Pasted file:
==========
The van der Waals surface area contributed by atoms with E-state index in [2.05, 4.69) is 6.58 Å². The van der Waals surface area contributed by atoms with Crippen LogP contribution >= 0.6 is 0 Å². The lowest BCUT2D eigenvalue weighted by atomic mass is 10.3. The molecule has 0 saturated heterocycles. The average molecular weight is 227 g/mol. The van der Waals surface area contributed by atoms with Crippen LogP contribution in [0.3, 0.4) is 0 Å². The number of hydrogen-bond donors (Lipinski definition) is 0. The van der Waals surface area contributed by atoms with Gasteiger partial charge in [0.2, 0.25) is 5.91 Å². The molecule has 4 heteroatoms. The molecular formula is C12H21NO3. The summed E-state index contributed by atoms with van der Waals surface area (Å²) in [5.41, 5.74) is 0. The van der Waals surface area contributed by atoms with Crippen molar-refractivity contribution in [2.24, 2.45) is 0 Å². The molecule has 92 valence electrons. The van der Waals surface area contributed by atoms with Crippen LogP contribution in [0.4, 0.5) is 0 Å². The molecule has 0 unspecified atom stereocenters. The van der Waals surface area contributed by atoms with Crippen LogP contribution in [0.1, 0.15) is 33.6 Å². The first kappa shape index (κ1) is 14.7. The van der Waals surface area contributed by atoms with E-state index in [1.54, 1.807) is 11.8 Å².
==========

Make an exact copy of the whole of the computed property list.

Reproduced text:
The van der Waals surface area contributed by atoms with E-state index in [2.05, 4.69) is 6.58 Å². The van der Waals surface area contributed by atoms with Crippen LogP contribution >= 0.6 is 0 Å². The lowest BCUT2D eigenvalue weighted by atomic mass is 10.3. The molecule has 0 saturated heterocycles. The average molecular weight is 227 g/mol. The van der Waals surface area contributed by atoms with Crippen LogP contribution in [0.3, 0.4) is 0 Å². The number of hydrogen-bond donors (Lipinski definition) is 0. The van der Waals surface area contributed by atoms with Gasteiger partial charge in [0.2, 0.25) is 5.91 Å². The molecule has 4 heteroatoms. The molecular formula is C12H21NO3. The summed E-state index contributed by atoms with van der Waals surface area (Å²) in [5.41, 5.74) is 0. The van der Waals surface area contributed by atoms with Crippen molar-refractivity contribution in [2.24, 2.45) is 0 Å². The molecule has 92 valence electrons. The van der Waals surface area contributed by atoms with Crippen LogP contribution in [0.4, 0.5) is 0 Å². The molecule has 0 unspecified atom stereocenters. The van der Waals surface area contributed by atoms with Crippen LogP contribution in [0.1, 0.15) is 33.6 Å². The first kappa shape index (κ1) is 14.7. The van der Waals surface area contributed by atoms with E-state index in [1.54, 1.807) is 11.8 Å².